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  • Writer's pictureMary Boone

Six Questions with Jennifer Freedman

Jennifer Freedman has worked for international media in the United States, Europe, and the Middle East. A Michigan native who grew up in Southern California, she lived in Europe for three decades, raising three beautiful children in the Netherlands, Belgium, and France. Jennifer and her two dogs and two cats now live in Costa Rica, where she works as an editor and writer. In her spare time, she cooks, reads, studies Spanish, and shoots down enemies in World of Warplanes. Toby's Tale (Pen It! Publications, 2021) is her first middle-grade novel. She's now hard at work on the sequel, Toby's Travels. Visit Jennifer's website to learn more about her writing projects.

1. How did you begin your journey as an author?

I feel like I’ve always had a story to tell. I decided around age 12 that I was going to be a journalist. I also wrote poetry as a child, so I guess writing was in my blood. But having children kick-started my decision to become an author. I began Toby’s Tale when I was on maternity leave – no outline or plot, I just went where the story took me. It turned into a much bigger project than I expected – 69,000 words! I really enjoyed creative writing after years of being a “just the facts, ma’am” journalist!

2. Who was your favorite author when you were a child? Why?

Ludwig Bemelmans! I’ve always been a huge fan of the Madeline series. I love Madeline’s spirit and her cleverness, her feistiness and her rebelliousness. I love that the series is set in Paris (one of my favorite cities) and I love the illustrations and the way they balance order and disorder. I passed on my love of Madeline to my three children: I have half of the books memorized because I read them so often as bedtime stories!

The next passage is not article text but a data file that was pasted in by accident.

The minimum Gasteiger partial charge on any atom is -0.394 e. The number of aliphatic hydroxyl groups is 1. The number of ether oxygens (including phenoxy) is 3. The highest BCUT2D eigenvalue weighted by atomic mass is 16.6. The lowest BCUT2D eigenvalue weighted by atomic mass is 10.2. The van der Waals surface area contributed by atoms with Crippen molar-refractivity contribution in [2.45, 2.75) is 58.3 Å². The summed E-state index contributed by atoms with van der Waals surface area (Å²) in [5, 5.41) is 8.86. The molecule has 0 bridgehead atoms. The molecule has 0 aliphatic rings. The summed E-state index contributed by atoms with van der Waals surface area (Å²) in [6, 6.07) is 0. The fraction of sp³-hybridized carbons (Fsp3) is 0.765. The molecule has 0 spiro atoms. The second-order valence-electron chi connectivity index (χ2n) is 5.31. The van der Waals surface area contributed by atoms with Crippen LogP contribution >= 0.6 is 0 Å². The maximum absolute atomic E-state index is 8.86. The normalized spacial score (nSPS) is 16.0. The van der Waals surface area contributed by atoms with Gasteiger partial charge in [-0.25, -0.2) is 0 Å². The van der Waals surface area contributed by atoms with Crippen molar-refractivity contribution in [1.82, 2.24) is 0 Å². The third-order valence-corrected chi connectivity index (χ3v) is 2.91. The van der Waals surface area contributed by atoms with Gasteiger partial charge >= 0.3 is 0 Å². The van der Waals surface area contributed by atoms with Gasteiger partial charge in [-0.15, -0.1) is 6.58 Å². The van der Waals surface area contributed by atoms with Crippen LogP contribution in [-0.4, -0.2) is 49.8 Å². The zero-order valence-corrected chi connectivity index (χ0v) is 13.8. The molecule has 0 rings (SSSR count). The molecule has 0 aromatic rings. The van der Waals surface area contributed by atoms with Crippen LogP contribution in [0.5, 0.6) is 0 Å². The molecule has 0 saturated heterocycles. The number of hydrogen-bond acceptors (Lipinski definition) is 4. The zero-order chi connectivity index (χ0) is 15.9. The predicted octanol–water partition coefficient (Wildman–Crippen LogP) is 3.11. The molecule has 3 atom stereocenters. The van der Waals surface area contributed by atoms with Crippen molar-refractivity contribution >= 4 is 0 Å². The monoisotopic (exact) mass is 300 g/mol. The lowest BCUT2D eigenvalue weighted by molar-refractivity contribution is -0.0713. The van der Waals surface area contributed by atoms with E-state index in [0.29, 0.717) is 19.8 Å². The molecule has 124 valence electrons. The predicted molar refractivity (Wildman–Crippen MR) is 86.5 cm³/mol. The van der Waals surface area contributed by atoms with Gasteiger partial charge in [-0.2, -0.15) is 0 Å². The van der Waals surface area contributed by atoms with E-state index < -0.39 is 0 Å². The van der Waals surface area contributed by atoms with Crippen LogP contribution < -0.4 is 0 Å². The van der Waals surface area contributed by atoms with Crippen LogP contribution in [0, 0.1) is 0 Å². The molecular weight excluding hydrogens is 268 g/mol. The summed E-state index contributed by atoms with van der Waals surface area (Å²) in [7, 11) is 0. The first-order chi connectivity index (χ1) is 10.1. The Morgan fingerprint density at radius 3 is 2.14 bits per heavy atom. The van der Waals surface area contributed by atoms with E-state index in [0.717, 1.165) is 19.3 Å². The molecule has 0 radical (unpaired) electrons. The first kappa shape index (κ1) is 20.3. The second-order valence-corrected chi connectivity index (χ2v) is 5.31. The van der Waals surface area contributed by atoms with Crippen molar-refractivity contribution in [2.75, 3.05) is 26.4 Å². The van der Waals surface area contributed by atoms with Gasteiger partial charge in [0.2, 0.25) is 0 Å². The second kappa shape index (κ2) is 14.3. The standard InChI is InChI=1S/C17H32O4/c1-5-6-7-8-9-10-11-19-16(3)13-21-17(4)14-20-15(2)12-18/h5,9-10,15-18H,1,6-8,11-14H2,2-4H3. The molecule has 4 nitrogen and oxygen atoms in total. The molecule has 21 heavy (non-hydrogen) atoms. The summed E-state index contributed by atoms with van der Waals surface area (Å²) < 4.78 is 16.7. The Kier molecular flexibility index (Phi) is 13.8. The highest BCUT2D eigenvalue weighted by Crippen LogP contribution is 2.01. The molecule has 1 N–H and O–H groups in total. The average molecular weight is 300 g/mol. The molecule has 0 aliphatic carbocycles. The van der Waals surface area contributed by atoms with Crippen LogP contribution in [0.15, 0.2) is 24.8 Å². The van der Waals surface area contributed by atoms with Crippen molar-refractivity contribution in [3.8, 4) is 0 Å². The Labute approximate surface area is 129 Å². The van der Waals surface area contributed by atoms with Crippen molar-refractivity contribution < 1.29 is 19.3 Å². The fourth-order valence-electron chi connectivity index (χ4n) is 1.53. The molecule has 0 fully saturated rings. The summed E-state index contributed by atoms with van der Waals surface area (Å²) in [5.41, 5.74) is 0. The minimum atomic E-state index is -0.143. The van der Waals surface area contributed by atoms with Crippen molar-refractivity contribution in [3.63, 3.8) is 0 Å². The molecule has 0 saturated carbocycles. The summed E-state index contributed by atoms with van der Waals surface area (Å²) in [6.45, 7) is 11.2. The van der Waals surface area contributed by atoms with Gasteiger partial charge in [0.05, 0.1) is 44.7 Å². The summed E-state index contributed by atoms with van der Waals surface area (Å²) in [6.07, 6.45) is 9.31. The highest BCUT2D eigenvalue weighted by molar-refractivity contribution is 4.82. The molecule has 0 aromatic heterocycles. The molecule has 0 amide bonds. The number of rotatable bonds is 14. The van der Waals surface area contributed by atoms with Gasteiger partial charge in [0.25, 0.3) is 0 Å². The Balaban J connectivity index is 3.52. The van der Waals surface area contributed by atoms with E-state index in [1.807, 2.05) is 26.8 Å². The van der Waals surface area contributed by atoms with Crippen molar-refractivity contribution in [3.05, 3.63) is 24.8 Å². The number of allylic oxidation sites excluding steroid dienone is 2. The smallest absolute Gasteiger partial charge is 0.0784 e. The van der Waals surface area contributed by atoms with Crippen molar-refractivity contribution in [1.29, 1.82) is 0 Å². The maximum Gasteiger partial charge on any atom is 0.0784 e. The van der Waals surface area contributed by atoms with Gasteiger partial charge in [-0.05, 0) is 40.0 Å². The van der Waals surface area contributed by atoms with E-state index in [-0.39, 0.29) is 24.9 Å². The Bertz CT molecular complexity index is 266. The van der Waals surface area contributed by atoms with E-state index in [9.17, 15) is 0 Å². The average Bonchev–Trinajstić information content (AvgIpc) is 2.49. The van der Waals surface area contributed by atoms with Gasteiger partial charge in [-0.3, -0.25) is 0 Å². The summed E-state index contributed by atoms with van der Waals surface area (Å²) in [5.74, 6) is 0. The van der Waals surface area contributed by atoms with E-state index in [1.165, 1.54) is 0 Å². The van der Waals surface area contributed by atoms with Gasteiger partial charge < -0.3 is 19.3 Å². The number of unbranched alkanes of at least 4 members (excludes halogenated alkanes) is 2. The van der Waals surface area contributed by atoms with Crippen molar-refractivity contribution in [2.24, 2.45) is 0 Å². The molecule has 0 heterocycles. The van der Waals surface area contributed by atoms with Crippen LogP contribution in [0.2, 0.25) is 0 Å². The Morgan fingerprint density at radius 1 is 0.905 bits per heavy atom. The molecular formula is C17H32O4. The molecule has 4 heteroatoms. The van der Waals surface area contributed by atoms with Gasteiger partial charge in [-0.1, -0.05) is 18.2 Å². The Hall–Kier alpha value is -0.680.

3. What are you working on? What's next for you?

I’m busy writing the sequel to Toby’s TaleToby’s Travels. Its main theme is diversity – recognizing, respecting and valuing others, even if they’re different. For instance, one of the main characters is a deaf dog named Ray, and another character is a disabled dog named Luna. Toby’s Travels also deals with overcoming biases (in Toby’s case, toward cats!) and learning to stand up to bullies. My rhyming picture book, Ashley’s Rescue: A Miracle Breakdown, will be published in 2023. And I’m already scribbling down ideas for the third book in the Toby series, to be called Toby’s Triplets.

4. Where did you get the idea for Toby's Tale? What was your inspiration?I

I started Toby’s Tale, intending to write a short story, after a friend’s mother found a little white puppy. And then it just sort of blossomed into something else. That short story ended up being the subject of my picture book, and Toby’s Tale became a novel. My inspiration, or motivation, was being a mother. I wanted to write a book that I could read to my children, that taught lessons and values while still being fun and exciting – the kind of book I would have loved reading (or having read to me) as a child.

5. What was the most challenging thing you faced while writing/researching this book?

There were two things, actually: time and technology. I was working full-time as a journalist and commuting 45 minutes each way to my office in Brussels. I was also both mom and dad, because my husband was working abroad. So it was a struggle to find time to write. Being on maternity leave with my youngest gave me five months to really get going on the book. And the technology part, well, it literally took years for me to figure out how to publish on Amazon – I was self-published before getting a contract with Pen It Publications in 2021.

6. Where do you get inspiration for your characters?

Most of my characters are dogs, and every dog I’ve ever owned appears in Toby’s Tale. It’s sort of my personal tribute to the joy they gave me, and writing about them brought back many beautiful memories. The inspiration for Ray in Toby’s Travels is my oldest daughter’s (late) beloved deaf dog, and I interviewed her so I could correctly describe his character, eccentricities and even his body language. Toby’s nemesis, Thurman Snipe, is based on an animal control officer I knew many years ago, who was almost as awful. And Toby, well, he just created himself.

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